I’m always trying to do something different. As a hair colourist, it’s really easy to go with all of these pure, bright colours all the time. They look really cool and when you put them together, they always look amazing. I wanted to try things that were more muted, dusty and filtered, and maybe not quite as intensely pigmented. I wanted to discover what that would look like and I wanted something a little bit more sophisticated. Don’t get me wrong, I still love the bright colours but I wanted to experiment with something a little bit different. I actually had a hard time holding myself back and muting the colours enough, and giving them a metallic finish to them, so that they didn’t look like they were too pure and too bright. I like the way it came out and I like the understated, muted tones of it.
How did you choose the colours in this collection?
I’m inspired by lots of things, but there’s actually an Instagram account that I love called Colour Palette Cinema in which cinematographers in the film industry post a still picture from a film, and underneath they have the entire palette of what colours are in that visual. I go to that Instagram and get a lot of great ideas for what I call “colour stories,” which are colour combinations that I might not normally want to choose to put together. I get a lot of good ideas from there, and when I teach my classes I tell people about this Instagram account as well. The blue is where I first got the idea of trying more muted tones and then I developed the other two colours from there.
Why did you want to enter this category this year?
I’m a colourist and a colour educator, so the colour categories are always the ones that means the most to me. It’s always the first category I think of entering and because this year I was only able to do the one shoot, it was the one that made the most sense to me. It’s the one that holds my heart, for sure.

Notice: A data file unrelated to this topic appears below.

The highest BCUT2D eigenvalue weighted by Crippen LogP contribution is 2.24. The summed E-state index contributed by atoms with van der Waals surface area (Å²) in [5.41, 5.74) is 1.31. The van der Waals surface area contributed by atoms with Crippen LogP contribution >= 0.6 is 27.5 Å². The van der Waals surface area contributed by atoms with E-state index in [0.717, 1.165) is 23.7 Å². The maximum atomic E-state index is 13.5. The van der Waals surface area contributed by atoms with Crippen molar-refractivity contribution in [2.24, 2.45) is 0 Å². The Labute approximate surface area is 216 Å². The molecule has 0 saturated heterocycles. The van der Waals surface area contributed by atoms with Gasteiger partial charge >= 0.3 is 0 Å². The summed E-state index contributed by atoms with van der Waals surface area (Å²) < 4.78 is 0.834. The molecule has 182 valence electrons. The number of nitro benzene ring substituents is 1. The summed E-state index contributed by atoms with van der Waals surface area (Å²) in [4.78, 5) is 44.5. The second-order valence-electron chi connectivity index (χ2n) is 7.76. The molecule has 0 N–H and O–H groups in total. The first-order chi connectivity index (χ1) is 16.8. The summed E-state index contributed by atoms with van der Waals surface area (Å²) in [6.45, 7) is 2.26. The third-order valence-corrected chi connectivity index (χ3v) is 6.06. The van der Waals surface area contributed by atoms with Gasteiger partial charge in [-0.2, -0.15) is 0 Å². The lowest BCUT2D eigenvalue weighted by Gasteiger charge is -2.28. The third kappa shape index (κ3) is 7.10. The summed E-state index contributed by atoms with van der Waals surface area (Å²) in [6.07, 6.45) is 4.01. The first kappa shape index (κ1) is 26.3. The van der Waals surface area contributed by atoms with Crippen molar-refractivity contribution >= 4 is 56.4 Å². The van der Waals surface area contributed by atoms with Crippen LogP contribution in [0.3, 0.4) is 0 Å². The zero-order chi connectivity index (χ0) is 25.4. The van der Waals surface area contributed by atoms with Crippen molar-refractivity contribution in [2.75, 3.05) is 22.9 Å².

Why do you think competitions are important for the industry?
I’ve always been uncomfortable with the word “competition” because I think it’s more about taking chances and putting our work out there. It takes a lot of courage to put your work out there to be judged by your peers. You feel vulnerable when you do that, and most people are afraid of failing publicly. I try not to think of it as a competition or win/lose, I try to think of it as, “Am I happy with something I did?” I think the industry needs more of that because when we work with clients, we are doing what the clients want us to do, which is great, but this is something we do for ourselves. It’s like someone who’s painting a picture, you’re doing something that means something to you as opposed to being commissioned by someone else.
It’s also really good marketing for businesses and for people who are trying to make a name for themselves. You can use collections as visuals on your website and clients love following along with their hairdresser and the journey of entering and doing shoots. I think a lot of hairdressers don’t realize what they can get out of it. It’s not just about winning; it’s much more than that. It’s the fact that you can create something, share it, have your clients cheer you on and have something to use on your social media. I wish all hairdressers can know how good it feels to do something like that.
You’re an inspiration and mentor for many in the industry. What does that mean to you?
That’s what we’re supposed to do. When you achieve something, you’re supposed to pass it on and push the elevator button for the next person to make their way up. That’s what it really is about for me now; passing it on to others and cheering for them. I want someone I’m mentoring to pass me, to go way beyond what I’ve accomplished—that would be the ultimate goal.